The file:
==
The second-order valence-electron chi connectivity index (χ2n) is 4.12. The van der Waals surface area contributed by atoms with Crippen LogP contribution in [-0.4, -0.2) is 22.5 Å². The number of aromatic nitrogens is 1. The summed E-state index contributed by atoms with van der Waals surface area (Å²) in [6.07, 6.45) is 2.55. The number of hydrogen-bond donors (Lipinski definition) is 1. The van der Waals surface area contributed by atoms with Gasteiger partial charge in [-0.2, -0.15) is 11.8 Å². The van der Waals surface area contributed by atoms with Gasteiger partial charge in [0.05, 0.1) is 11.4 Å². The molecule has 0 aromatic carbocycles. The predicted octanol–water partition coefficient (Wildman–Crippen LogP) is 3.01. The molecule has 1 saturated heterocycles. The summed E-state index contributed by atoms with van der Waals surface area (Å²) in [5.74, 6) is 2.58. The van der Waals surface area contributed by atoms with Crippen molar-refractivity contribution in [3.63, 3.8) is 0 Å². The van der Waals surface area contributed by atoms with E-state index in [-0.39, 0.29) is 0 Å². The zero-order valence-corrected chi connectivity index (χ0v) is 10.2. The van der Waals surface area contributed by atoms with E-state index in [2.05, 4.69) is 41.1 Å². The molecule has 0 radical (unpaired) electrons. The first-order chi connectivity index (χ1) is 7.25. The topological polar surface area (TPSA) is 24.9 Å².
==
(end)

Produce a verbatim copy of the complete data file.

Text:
The second-order valence-electron chi connectivity index (χ2n) is 4.12. The van der Waals surface area contributed by atoms with Crippen LogP contribution in [-0.4, -0.2) is 22.5 Å². The number of aromatic nitrogens is 1. The summed E-state index contributed by atoms with van der Waals surface area (Å²) in [6.07, 6.45) is 2.55. The number of hydrogen-bond donors (Lipinski definition) is 1. The van der Waals surface area contributed by atoms with Gasteiger partial charge in [-0.2, -0.15) is 11.8 Å². The van der Waals surface area contributed by atoms with Gasteiger partial charge in [0.05, 0.1) is 11.4 Å². The molecule has 0 aromatic carbocycles. The predicted octanol–water partition coefficient (Wildman–Crippen LogP) is 3.01. The molecule has 1 saturated heterocycles. The summed E-state index contributed by atoms with van der Waals surface area (Å²) in [5.74, 6) is 2.58. The van der Waals surface area contributed by atoms with Crippen molar-refractivity contribution in [3.63, 3.8) is 0 Å². The van der Waals surface area contributed by atoms with E-state index in [-0.39, 0.29) is 0 Å². The zero-order valence-corrected chi connectivity index (χ0v) is 10.2. The van der Waals surface area contributed by atoms with E-state index in [2.05, 4.69) is 41.1 Å². The molecule has 0 radical (unpaired) electrons. The first-order chi connectivity index (χ1) is 7.25. The topological polar surface area (TPSA) is 24.9 Å².